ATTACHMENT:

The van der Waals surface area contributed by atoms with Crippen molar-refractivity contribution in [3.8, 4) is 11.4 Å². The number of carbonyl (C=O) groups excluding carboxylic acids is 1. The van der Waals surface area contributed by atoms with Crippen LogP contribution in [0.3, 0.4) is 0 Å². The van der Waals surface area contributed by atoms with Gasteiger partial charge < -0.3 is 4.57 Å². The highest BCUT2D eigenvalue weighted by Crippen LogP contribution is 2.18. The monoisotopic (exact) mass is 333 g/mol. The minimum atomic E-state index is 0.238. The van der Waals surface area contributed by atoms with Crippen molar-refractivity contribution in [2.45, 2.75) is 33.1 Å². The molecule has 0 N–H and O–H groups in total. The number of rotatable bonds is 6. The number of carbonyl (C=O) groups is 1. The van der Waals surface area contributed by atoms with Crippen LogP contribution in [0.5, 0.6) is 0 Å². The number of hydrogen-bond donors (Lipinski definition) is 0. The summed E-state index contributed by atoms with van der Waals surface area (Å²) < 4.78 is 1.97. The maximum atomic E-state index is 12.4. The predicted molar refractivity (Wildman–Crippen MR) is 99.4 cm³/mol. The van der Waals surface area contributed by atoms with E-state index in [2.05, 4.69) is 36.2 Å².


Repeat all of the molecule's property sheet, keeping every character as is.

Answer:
The van der Waals surface area contributed by atoms with Crippen molar-refractivity contribution in [3.8, 4) is 11.4 Å². The number of carbonyl (C=O) groups excluding carboxylic acids is 1. The van der Waals surface area contributed by atoms with Crippen LogP contribution in [0.3, 0.4) is 0 Å². The van der Waals surface area contributed by atoms with Gasteiger partial charge < -0.3 is 4.57 Å². The highest BCUT2D eigenvalue weighted by Crippen LogP contribution is 2.18. The monoisotopic (exact) mass is 333 g/mol. The minimum atomic E-state index is 0.238. The van der Waals surface area contributed by atoms with Crippen molar-refractivity contribution in [2.45, 2.75) is 33.1 Å². The molecule has 0 N–H and O–H groups in total. The number of rotatable bonds is 6. The number of carbonyl (C=O) groups is 1. The van der Waals surface area contributed by atoms with Crippen LogP contribution in [0.5, 0.6) is 0 Å². The number of hydrogen-bond donors (Lipinski definition) is 0. The summed E-state index contributed by atoms with van der Waals surface area (Å²) < 4.78 is 1.97. The maximum atomic E-state index is 12.4. The predicted molar refractivity (Wildman–Crippen MR) is 99.4 cm³/mol. The van der Waals surface area contributed by atoms with E-state index in [2.05, 4.69) is 36.2 Å².